Original Research ARTICLE
Environmental Factors Override Dispersal-Related Factors in Shaping Diatom and Macroinvertebrate Communities Within Stream Networks in China
- 1Department of Entomology, College of Plant Protection, Nanjing Agricultural University, Nanjing, China
- 2Department of Geosciences and Geography, University of Helsinki, Helsinki, Finland
Metacommunity theory provides a useful framework to describe the underlying factors (e.g., environmental and dispersal-related factors) influencing community structure. The strength of these factors may vary depending on the properties of the region studied (e.g., environmental heterogeneity and spatial location) and considered biological groups. Here, we examined environmental and dispersal-related controls of stream macroinvertebrates and diatoms in three regions in China using the distance-decay relationship analysis. We performed analyses for the whole stream network and separately for two stream network locations (headwater and downstream sites) to test the network position hypothesis (NPH), which states that the strength of environmental and dispersal-related controls varies between headwater and downstream communities. Community dissimilarities were significantly related to environmental distances, but not geographical distances. These results suggest that communities are structured strongly by environmental filtering, but weakly by dispersal-related factors such as dispersal limitation. More importantly, we found that, at the whole network scale, environmental control was the highest in the regions with highest environmental heterogeneity. Results further showed that the influence of environmental control was strong in both headwaters and downstream sites, whereas spatial control was generally weak in all sites. This suggests a lack of consistent support for the NPH in our studied stream networks. Moreover, we found that local-scale variables relative to basin-scale variables better explained community dissimilarities for diatoms than for macroinvertebrates. This indicates that diatoms and macroinvertebrates responded to environment at different scales. Collectively, these results suggest that the importance of drivers behind the metacommunity assembly varied among regions with different level of environmental heterogeneity and between organism groups, potentially indicating context dependency among stream systems and taxa.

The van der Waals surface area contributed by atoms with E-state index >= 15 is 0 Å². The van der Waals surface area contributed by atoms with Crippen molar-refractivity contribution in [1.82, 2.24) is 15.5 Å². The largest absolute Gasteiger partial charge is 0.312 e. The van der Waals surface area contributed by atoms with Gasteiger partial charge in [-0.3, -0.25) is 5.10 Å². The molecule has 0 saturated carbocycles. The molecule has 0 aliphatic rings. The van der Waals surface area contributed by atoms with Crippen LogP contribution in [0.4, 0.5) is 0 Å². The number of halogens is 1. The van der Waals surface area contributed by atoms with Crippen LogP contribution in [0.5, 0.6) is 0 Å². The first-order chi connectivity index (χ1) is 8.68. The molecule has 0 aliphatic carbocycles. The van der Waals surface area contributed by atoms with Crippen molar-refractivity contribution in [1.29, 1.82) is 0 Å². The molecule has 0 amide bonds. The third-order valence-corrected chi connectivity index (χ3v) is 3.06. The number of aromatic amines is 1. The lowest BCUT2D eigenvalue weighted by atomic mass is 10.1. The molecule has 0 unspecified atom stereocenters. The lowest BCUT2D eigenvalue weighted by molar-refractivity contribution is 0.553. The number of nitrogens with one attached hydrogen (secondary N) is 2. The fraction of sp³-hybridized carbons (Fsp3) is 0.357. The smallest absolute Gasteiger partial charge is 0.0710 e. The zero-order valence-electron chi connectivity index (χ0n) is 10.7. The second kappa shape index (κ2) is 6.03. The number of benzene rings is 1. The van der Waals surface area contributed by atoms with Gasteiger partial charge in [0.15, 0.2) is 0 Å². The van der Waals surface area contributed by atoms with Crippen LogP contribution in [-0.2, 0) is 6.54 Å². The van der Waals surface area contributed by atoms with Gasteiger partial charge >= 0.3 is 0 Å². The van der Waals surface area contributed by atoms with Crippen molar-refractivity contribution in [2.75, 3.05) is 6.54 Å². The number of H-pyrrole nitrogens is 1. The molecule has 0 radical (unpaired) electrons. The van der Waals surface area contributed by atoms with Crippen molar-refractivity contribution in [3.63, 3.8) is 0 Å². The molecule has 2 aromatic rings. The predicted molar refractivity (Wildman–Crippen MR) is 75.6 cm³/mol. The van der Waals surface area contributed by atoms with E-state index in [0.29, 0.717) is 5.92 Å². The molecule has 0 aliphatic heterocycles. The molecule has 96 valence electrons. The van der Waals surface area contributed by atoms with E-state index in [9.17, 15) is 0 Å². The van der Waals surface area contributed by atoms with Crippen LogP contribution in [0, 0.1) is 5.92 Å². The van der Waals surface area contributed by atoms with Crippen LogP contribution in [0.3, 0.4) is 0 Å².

The assembly rules of biotic communities are among the leading concerns of community ecology. Metacommunity theory suggests that the assembly of local communities results from a combination of dispersal, environmental filtering, stochastic colonization and extinction events, and biological interactions (Leibold et al., 2004). Based on these assembly processes, Leibold et al. (2004) suggested four paradigms or archetypes of metacommunities: species sorting, mass effects, neutral model and patch dynamics. Recent studies suggest that metacommunities form a continuum structured by different assembly mechanisms varying in their relative importance, rather than a typological classification based on four accurately bordered archetypes (Winegardner et al., 2012; Brown et al., 2017; Leibold and Chase, 2017). The assembly processes within metacommunities might vary among different study systems and this variability may be related to the environmental and spatial characteristics of the study region (Heino et al., 2012, 2015a).
Environmental heterogeneity prevailing in the study region is typically one of the main factors affecting metacommunity assembly (but see Bini et al., 2014). For example, the importance of environmental filtering is expected to vary among regions that cover different levels of environmental heterogeneity (Leibold et al., 2004). Such an effect would be more likely to be found when studying metacommunities that show intermediate among-site dispersal and intermediate spatial extent (e.g., within a river basin, Heino et al., 2015b). This is because the “true” effect of environmental filtering can be masked by limited or excessive dispersal, which likely occur at large or small spatial scales, respectively (Ng et al., 2009; Heino et al., 2015c). However, empirical support for such an expectation (i.e., the importance of environmental filtering on community composition is expected to be greater within regions that have higher environmental heterogeneity) is relatively weak, particularly in stream ecosystems (Landeiro et al., 2012; Grönroos et al., 2013; Heino et al., 2015a).